Besides which: Piles of useless junk? Poorly trained, grumpy staff? Who among us can say that we've never encountered such things at art galleries? The disturbing indicator here is not the anti-intellectualism (which is a permanent feature of American life) or the mysogyny (there are more obvious examples) but the possibility that so many people have had tiresome experiences at art galleries, or imagine that they would have a tiresome experience if they ever went to one, that Marshalls' advertising department thought that it would be a good idea to base a television ad on the premise. I hate stupid people too, but I think this is an occasion for reflection on whether one is disproving that premise or contributing to it.

9/13/2011 08:15:00 AM  
Blogger Edward_ said...

Couple of quibbles with your drawn parallel's Franklin.

The audience for art galleries chooses which galleries to enter. There are guides they can (and most do) consult as to what they'll see (i.e., which galleries to enter this month, which ones to walk past), there is generally wall text that announces what show is up at the moment, and there is no cost, so if you don't like what you find, you're not only free to leave, but there is a comments book for you to easily share your dislike in writing.

The TV audience on the other hand has no control over which ads they're subjected to other than to identify them in advance and /or change the channel away from the program they're watching. The cost is arguably one of an invasion of unwelcome ideas into your home (making it not entirely their territory, I would argue).

I have never loved Marshalls other commercials, but I was truthfully shocked at the anti-art message of this latest one. It seemed to come out of left field.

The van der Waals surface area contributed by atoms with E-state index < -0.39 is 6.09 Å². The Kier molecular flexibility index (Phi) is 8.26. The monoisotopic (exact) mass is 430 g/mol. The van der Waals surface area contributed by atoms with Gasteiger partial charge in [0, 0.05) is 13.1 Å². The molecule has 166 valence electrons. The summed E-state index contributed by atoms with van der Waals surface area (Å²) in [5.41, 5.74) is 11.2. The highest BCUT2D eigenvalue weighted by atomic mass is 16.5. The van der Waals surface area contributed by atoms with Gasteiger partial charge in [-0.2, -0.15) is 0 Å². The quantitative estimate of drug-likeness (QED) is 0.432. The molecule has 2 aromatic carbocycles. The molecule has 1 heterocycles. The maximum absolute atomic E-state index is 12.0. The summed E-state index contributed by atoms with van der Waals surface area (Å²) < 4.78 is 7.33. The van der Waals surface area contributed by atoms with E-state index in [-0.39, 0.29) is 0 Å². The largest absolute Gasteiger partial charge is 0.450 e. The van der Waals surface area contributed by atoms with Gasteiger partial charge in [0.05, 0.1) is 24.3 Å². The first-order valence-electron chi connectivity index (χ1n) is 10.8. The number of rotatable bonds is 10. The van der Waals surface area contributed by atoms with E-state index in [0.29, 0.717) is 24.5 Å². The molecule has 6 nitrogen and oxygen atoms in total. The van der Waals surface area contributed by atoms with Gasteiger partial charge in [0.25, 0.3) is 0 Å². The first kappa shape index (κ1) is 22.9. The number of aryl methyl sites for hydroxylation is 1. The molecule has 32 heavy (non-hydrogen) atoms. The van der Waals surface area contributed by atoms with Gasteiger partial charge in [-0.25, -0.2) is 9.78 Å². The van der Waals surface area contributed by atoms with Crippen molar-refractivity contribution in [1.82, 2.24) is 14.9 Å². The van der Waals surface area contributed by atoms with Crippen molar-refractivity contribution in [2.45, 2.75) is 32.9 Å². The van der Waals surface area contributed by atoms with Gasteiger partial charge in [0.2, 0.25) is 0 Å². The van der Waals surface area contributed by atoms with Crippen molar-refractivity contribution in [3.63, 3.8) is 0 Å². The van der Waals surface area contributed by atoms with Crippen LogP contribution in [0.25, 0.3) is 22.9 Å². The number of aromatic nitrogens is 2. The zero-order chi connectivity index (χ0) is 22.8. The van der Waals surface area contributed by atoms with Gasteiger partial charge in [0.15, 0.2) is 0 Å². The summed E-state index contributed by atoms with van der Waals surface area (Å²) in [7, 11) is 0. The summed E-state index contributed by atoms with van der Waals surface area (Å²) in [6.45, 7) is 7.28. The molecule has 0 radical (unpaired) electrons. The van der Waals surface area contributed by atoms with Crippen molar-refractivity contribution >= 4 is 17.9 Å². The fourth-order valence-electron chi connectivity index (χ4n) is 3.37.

Moreover, the audience for TV is so much larger than the gallery audience, any parallel suffers greatly from the incomparable impact.

As for "What's wrong with the bougeois world returning the favor, and setting up a situation in which the sophisticated people get to feel bad?" ... that idea seems so tortuously forced, I'd rather ask you to elaborate than attempt to parse it. The women in the commercial weren't forced to go in the gallery, one must presume. They were challenging the art just fine on their own before the Marshall's spokewoman arrived. None of this suggests they were at some cultural disadvantage, as you're implying. The art viewing experience needn't result in appreciation to be valuable. Disliking, indeed hating, what you view can be equally rewarding from an intellectual and even esthetic point of view. If those women had left the gallery and continued to critique the work, it would have been a very worthwhile visit in my opinion.

The problem I have with the commercial is it suggests one shouldn't even bother.

9/13/2011 09:04:00 AM  
Anonymous Franklin said...

The last time I looked at a television, I noticed a button that turns it off. I don't buy the idea that helpless viewers have no control over the ads they're subjected to. The whole wretched excercise is optional. And yes, it is entirely their territory. You ceding your own to them just gives them more. Though I understand why this incident moved you to discuss it, watching television and encountering lowbrow ignorance is like going swimming and encountering water.

My parallel is forced? Anyone who thinks that real art is a snooze would never find themselves in a gallery in the first place. Those women were not "challenging the art just fine on their own," they were waiting around in a ridiculous dramatic premise, engaged in a moronic conflict, so that the Marshalls person could show up and resolve it. We're still left with the remarkable fact that so many people have had tiresome experiences at art galleries, or think they would, that Marshalls saw fit to advertise themselves like so. Which tells us that this comes out of left field for you, but is comprehensible to vast numbers of potential Marshalls shoppers.

Last week, as you aptly put it, "There's been a meme in the art world for a while now that if fine art doesn't find a way to reach beyond the small and insular clique of heady curators and handful of collectors who support it, that it very likely stands the chance of going the way of jazz music." I think this commercial is evidence thereof, except that people don't generally deride jazz. Art could be in for something a little worse.